Medical journals fail to reveal conflicts of interest

Critics demand consequences

Medical journals nationwide are taking a harder look at their conflict-of-interest — or financial disclosure — policies, as publications acknowledge a spate of embarrassing examples of journals failing to cite ties between authors and the companies producing the treatments they write about.

In July, the journal Neuropsychopharmacology announced it would publish a correction after it was disclosed that an article lead-written by the journal's editor in chief, nationally respected psychiatrist Charles Nemeroff, favorably reviewed a controversial treatment for depression without citing that he and seven co-authors had financial ties to the company that makes the treatment.

Complaints ranged from letters charging the article was merely a public relations campaign disguised as a scientific review, to concerns that a treatment that has been questioned by medical and regulatory bodies was presented in a positive light without adequate disclosure of the authors' interest in seeing the treatment be successful.

The Neuropsychopharmacology controversy arose as the Journal of the American Medical Association (JAMA) took its third hit of 2006 when articles in consecutive issues were found to have been published without acknowledgement of the authors' ties to the companies they wrote about.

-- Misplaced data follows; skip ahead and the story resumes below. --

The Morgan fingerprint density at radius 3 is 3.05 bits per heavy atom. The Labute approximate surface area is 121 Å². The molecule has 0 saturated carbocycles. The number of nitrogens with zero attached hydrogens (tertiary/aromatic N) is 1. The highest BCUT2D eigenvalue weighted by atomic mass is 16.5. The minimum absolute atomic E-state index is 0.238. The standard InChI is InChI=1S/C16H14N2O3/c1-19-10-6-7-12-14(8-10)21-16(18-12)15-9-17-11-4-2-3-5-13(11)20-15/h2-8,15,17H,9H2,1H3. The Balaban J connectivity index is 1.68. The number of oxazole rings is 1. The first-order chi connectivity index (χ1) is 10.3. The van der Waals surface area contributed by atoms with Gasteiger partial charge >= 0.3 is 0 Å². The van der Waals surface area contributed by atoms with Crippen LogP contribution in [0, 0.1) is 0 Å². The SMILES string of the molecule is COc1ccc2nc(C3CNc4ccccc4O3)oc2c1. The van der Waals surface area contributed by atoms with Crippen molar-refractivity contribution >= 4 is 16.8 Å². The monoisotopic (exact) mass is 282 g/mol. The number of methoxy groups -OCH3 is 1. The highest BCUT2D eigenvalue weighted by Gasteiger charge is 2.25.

In its July 12 issue, Chicago-based JAMA published a statement saying that a February paper on depression in pregnancy failed to include information about the authors' financial ties to a company that sells treating medications.

The correction appeared in the same issue that JAMA's editor in chief, Catherine D. DeAngelis, MD, MPH, published an editorial spelling out how the journal plans to enhance and clarify its conflict-of-interest policy.

"Beginning January 2007, JAMA will require that complete disclosures of conflicts of interest from all authors, including declaration of no conflicts of interest, are included in the acknowledgment section of the manuscript," the policy states.

The next issue, July 19, carried another article — this one on migraines and the risk of cardiovascular disease in women — that later had to be corrected because, again, the journal did not include disclosure information.

Ethicists and media analysts are urging journals to take their policies on disclosure a step further, and impose sanctions on authors who violate the rules. JAMA's conflict-of-interest policy, both before and after the update, does not mention penalties for violators.

According to the New York-based Alliance for Human Research Protection, thus far only two journals — Environmental Health Perspectives and Journal of Thoracic and Cardiovascular Surgery— have announced they would ban authors, either for a period of years or permanently, for failing to comply with policies on disclosing financial conflicts of interest.